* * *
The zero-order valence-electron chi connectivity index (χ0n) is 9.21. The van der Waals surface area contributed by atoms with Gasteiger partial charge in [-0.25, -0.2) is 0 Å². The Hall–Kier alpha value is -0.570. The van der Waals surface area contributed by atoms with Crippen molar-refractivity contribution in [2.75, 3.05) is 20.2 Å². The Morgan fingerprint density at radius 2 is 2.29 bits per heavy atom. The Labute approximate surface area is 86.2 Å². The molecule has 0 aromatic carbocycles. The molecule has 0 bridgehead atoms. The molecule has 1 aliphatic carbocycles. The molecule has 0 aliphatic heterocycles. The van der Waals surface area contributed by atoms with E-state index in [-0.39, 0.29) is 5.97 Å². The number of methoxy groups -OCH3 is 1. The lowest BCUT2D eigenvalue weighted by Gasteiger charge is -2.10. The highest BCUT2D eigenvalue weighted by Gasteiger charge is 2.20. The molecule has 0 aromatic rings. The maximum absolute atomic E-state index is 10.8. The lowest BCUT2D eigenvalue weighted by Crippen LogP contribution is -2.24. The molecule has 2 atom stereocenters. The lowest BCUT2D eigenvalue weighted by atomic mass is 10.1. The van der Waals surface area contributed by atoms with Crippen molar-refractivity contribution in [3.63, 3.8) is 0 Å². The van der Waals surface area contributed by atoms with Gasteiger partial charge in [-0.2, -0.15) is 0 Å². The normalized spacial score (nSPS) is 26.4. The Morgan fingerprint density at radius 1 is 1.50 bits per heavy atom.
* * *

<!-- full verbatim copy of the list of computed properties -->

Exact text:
The zero-order valence-electron chi connectivity index (χ0n) is 9.21. The van der Waals surface area contributed by atoms with Gasteiger partial charge in [-0.25, -0.2) is 0 Å². The Hall–Kier alpha value is -0.570. The van der Waals surface area contributed by atoms with Crippen molar-refractivity contribution in [2.75, 3.05) is 20.2 Å². The Morgan fingerprint density at radius 2 is 2.29 bits per heavy atom. The Labute approximate surface area is 86.2 Å². The molecule has 0 aromatic carbocycles. The molecule has 0 bridgehead atoms. The molecule has 1 aliphatic carbocycles. The molecule has 0 aliphatic heterocycles. The van der Waals surface area contributed by atoms with E-state index in [-0.39, 0.29) is 5.97 Å². The number of methoxy groups -OCH3 is 1. The lowest BCUT2D eigenvalue weighted by Gasteiger charge is -2.10. The highest BCUT2D eigenvalue weighted by Gasteiger charge is 2.20. The molecule has 0 aromatic rings. The maximum absolute atomic E-state index is 10.8. The lowest BCUT2D eigenvalue weighted by Crippen LogP contribution is -2.24. The molecule has 2 atom stereocenters. The lowest BCUT2D eigenvalue weighted by atomic mass is 10.1. The van der Waals surface area contributed by atoms with Crippen molar-refractivity contribution in [3.63, 3.8) is 0 Å². The van der Waals surface area contributed by atoms with Gasteiger partial charge in [-0.2, -0.15) is 0 Å². The normalized spacial score (nSPS) is 26.4. The Morgan fingerprint density at radius 1 is 1.50 bits per heavy atom.